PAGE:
She had been a disappointment to him of late. She had lost too much money gambling, started drinking too much, and started losing fights. As things got worse, she took to fighting easier opponents. Less money, less respect. Soon the strongarms were knocking on her door, leaving threatening messages at her haunts. She left Onsa the autumn of ’98 and kept a low profile, avoiding city centers as much as possible. Gorum had not contacted her, presumably because she was no longer bringing in any real money.
They had been lovers once, what felt like a long time ago.
“How did you get here?” she asked as soon as the beer was distributed, the bill paid. They sat together at a corner table, close but not touching. His fingernails were dirtier than she had ever seen them. The tops of his forearms were sunburned. He did not like horses or camping, and never strayed far from cities. Something extraordinary had brought him to her.
“Construct horse, if you can believe it.” He rubbed his thighs and grunted. She imagined the cost of such a thing and whistled. He continued. “I was actually finishing a tour of the Five Sisters, looking for talent. Not much luck. In Dunn, I received a message and knew I had to get to you. Fortunately, you were easy to find.”
“Well then, that’s that. What’s this message all about?”
He wiped foam from his mustache. “An opportunity, Churli. Have you heard about the tournament in Danoor?”
“You can’t be serious.” Of course she knew about it. What else occurred at the end of every decade and attracted every madman in the world? Of course, this year’s would be even madder, falling as it did halfway through the millennium. “It’s a thousand miles away, through places I’d rather not go. Besides, I try not to mix religion and killing. Liable to get you killed.”
“I know, but hear me out. I hadn’t considered Danoor a possibility, either, but everything just fell into place.” He paused to take a drink. “I looked at the bracket structure, and the odds are good—better than good, Churli. After that I concentrated on finding suitable travel companions. Of course, I can’t guarantee anything.”
“You never could. No one can call a fight that large. And shit, Gorum, you know I don’t like being set up. No, shut up. I don’t want to hear about them yet. Before I consider anything, and I’m not saying I’m going to, I need to know what’s at stake. How much will this tournament win me?”
“There’s two hundred and fifty pounds of pure-grade bonedust in it for you if you make it to the winners’ bracket, not to mention your cuts from the preceding fights.”
Churls shook her head. “Holy hell. What’s the winner get?”
Gorum smiled. “One thousand—drawn on the royal reserve bank of whichever government you choose. And this is separate from the Adrashi and Anadrashi bullshit. They compete against each other for only two days, white against black. I don’t even think they’re fighting for dust. The real fun starts on the first day of the new year.” He held up a finger. “But because the sects are hosting the whole thing, it’s their rules.”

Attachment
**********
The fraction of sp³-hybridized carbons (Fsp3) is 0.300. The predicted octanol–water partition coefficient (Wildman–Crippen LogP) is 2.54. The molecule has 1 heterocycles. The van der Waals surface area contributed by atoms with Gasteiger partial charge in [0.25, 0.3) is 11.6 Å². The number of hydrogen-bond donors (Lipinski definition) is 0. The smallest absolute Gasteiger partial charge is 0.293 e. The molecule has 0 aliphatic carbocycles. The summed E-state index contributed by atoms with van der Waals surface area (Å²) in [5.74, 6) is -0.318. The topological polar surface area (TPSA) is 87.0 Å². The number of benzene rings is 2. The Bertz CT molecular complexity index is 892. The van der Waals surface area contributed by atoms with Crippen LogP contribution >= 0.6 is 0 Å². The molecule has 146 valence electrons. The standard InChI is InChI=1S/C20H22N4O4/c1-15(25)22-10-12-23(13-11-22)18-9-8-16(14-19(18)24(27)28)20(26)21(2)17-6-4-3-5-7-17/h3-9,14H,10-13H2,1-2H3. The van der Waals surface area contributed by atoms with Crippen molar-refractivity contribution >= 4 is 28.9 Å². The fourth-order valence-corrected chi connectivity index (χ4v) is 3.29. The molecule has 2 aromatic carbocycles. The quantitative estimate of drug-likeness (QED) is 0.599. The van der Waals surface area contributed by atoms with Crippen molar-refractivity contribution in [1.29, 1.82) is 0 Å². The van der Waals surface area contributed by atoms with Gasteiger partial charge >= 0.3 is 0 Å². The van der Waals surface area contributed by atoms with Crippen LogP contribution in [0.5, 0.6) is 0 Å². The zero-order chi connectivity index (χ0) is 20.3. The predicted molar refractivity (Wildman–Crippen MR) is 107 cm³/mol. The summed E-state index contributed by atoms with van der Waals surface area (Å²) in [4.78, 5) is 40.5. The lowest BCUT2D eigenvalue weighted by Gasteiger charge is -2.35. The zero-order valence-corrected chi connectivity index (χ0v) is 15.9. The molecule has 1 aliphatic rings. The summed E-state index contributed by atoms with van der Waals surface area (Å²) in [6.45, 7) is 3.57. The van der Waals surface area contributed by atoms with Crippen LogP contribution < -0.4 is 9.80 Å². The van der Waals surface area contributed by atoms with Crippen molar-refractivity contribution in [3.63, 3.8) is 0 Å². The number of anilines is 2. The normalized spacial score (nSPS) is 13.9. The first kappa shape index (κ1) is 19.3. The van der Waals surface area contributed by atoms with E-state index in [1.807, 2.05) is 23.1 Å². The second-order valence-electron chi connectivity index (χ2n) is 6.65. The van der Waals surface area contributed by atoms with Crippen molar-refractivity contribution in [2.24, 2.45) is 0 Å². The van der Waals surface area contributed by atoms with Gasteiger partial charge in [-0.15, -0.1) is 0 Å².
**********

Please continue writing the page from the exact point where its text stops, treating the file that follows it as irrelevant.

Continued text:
“What does that mean?”
The smile broadened. “The eight fighters who make it to the winners’ circle may opt out with their cuts.”
Churls felt mildly insulted. “Are you saying I can’t win?”
“Yes.” His hand fell over hers. “The gambling houses are going mad with the news. Berun registered before leaving Golna. Even at your peak, you couldn’t have taken him.”
She felt more insulted, but knew he spoke the truth. “How, then,” she asked, “do you know I won’t be matched against him in the lower rounds?”
Gorum shrugged. “I don’t, obviously. The odds, though, are in your favor. One in eight isn’t bad, and they’re trying to organize the groups geographically.”
That kind of bracketing would not work out well, Churls reasoned, because more than a few fighters from Dareth Hlum would have dropped out when they heard Berun was fighting. Still, she could count on many people using Gorum’s rationale, hoping to avoid Berun and drop out once they made it to the winners’ circle. Adrashi fighters with backers, especially—men who could afford to travel across the continent in luxurious wagon trains, assured of their safe passage through Nos Ulom—would still find a way to attend.
“Still,” she said. “How do I get there? Nos Ulom’s not the friendliest place in the world, and I sure as shit won’t go through any part of Toma.”
“The people I want you to travel with aren’t taking that route.”
Churls looked at him, hand raised to signal another round. “What other route is there?” It dawned on her. “Lake Ten? I suppose that solves a problem, but it’ll cost going through Tansot. And Bitsan isn’t the friendliest city in the world, either. You stopped that fight with Hoetz just because his people had scheduled it there, remember—even though I had arranged for a...” She curled her upper lip. “Chaperon.”
“Regardless, that’s where you’ll sail from. Oh, and one other thing. Neither of your companions are trackers. Somehow, you must convince or fool them into going over the Steps.”
This was too much. Churls slapped the table. “That’s five hundred miles out of the fucking way! What kind of fool would travel over the Steps when they could walk in a straight line through Stol?”
Gorum looked torn between wanting to grin and wanting to duck his head under the table.